How the pangs of the pandemic are forging a new era of cashless payments for Kenya and Africa, as the world returns to a new normalcy.
A few weeks ago, I was positively surprised to see a sign in a sports shop in Karen, stating that they no longer accepted cash, only cards and mobile money. Until that time, “no-cash” policies in shops was something I had only seen in the Scandinavian countries, and even there, it is still rare. Since the start of the pandemic, however, digital-only payment policies have proliferated in Kenya, and are starting to become commonplace.
Cash as a payment method has been in a slow, terminal decline in Kenya for many years, but it has managed to survive, until now.
Kenya has long been a forerunner in terms of digital payments in Africa. Even as far back as in the Moi era, many shops and supermarkets, most upscale restaurants, and virtually every hotel accepted Visa and Mastercard. This was at a time when Ethiopia had one single bank branch in the whole country where you could withdraw money with a credit card!
With the introduction of M-Pesa in 2007, Kenya also became a global pioneer in mobile payments. This changed the dynamics of Kenya’s economy by removing the dependence on physical cash, and driving financial inclusion. Largely thanks to the availability of mobile money, the share of the population with access to financial services has gone from 14% in 2006, to above 80% today. The M-Pesa technology has since been exported to more than half a dozen countries in Africa, Asia and Eastern Europe.
M-Pesa has become a case study at business schools across the world, and mobile money is now the predominant mode of payment for small-scale transactions in Kenya. Most advanced economies are yet to catch up with Kenya on mobile money usage. By 2019, the total volume of mobile transactions equated to almost half of the country’s GDP.
Kenya is ahead of most other African countries in terms of digital payments. Nigeria for instance remains so stubbornly attached to their banknotes, that even some international hotels still prefer cash. Forget about paying a restaurant bill anywhere in Lagos with an international card. Add to the nuisance the fact that most ATMs have a limit of NGN 10,000 (USD 25) or 20,000 (USD 50) per withdrawal, and that the highest denomination is NGN 1000 (USD 2.5). With the exorbitant price levels in Lagos, that means you will inevitably spend a lot of time in front of ATMs, and carry a huge pile of paper! Mobile money, technically available in Nigeria since 2009, has failed to gain any significant traction until in recent months. With the adoption of new policies in late 2019, however, the uptake is finally growing in Africa’s biggest economy too.
While it is long since Kenya was at that level, physical cash has still remained prevalent.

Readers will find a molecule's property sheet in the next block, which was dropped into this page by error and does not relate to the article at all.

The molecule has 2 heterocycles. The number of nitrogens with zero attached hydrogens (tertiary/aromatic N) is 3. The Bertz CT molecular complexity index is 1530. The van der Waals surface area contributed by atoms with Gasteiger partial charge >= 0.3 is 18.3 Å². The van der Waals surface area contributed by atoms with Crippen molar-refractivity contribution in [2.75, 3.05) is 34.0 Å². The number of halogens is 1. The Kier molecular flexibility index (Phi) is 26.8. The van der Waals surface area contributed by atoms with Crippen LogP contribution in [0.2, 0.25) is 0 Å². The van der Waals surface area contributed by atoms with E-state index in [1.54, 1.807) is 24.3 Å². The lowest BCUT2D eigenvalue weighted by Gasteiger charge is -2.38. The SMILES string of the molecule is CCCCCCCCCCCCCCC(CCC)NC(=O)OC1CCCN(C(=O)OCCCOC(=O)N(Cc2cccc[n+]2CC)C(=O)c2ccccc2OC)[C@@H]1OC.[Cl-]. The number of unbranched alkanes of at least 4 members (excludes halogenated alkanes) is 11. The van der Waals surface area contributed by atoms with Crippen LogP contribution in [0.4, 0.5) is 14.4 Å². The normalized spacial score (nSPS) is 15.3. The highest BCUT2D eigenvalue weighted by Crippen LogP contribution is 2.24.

For all practical purposes, coins and banknotes are an anachronism in a modern society, and it is hardly breaking news that this payment method is particularly unhygienic. With the Covid-19 pandemic, this has become a serious health risk. A payment method consisting of physical tokens, designed to change hands frequently, is the last thing we need right now.
Since the beginning of the crisis, the Government of Kenya has strongly discouraged the use of cash, favoring digital transactions instead. Encouraged by the government, mobile operators have followed suit, temporarily waving most transaction fees on mobile money transactions, while increasing transaction limits. Banks have also waived their fees on bank-to-mobile-account transactions. While those fees will certainly return after the crisis, people who have stopped using cash as a result of the pandemic, are unlikely to return to their old habits.
Cash is also an obvious security risk at all levels, as it is easy to steal, and attracts and favours crime. At a bank and merchant level, it is also costly, considering the amounts spent on securing cash in transit. Everybody would stand to gain from Kenya going fully digital on payments, and it seems like the coronavirus crisis may be the event finally triggering the transition.
Recently, when queueing at a supermarket, I noticed a now-rare occurrence, as the person in front of me paid with a pile of cash. The displeasure of handling it was unmistakable on the cashier’s face. We seem to have gotten to a point where cash elicits the same reaction as a dead rat would!
As the world starts returning to some kind of normalcy, some habits will have changed permanently. While observations abound about the rise of video conferences and home offices, cash is likely to end up as one of the most prominent Covid-19 casualties in Kenya.
In 2019, the Central Bank of Kenya introduced a new generation of the Kenya Shilling, with a modern and aesthetically pleasing design. It will almost certainly be the last generation of coins and banknotes in Kenya, and a short lived one for that.
OpEd, written by me, first published in The Exchange on 2020-06-10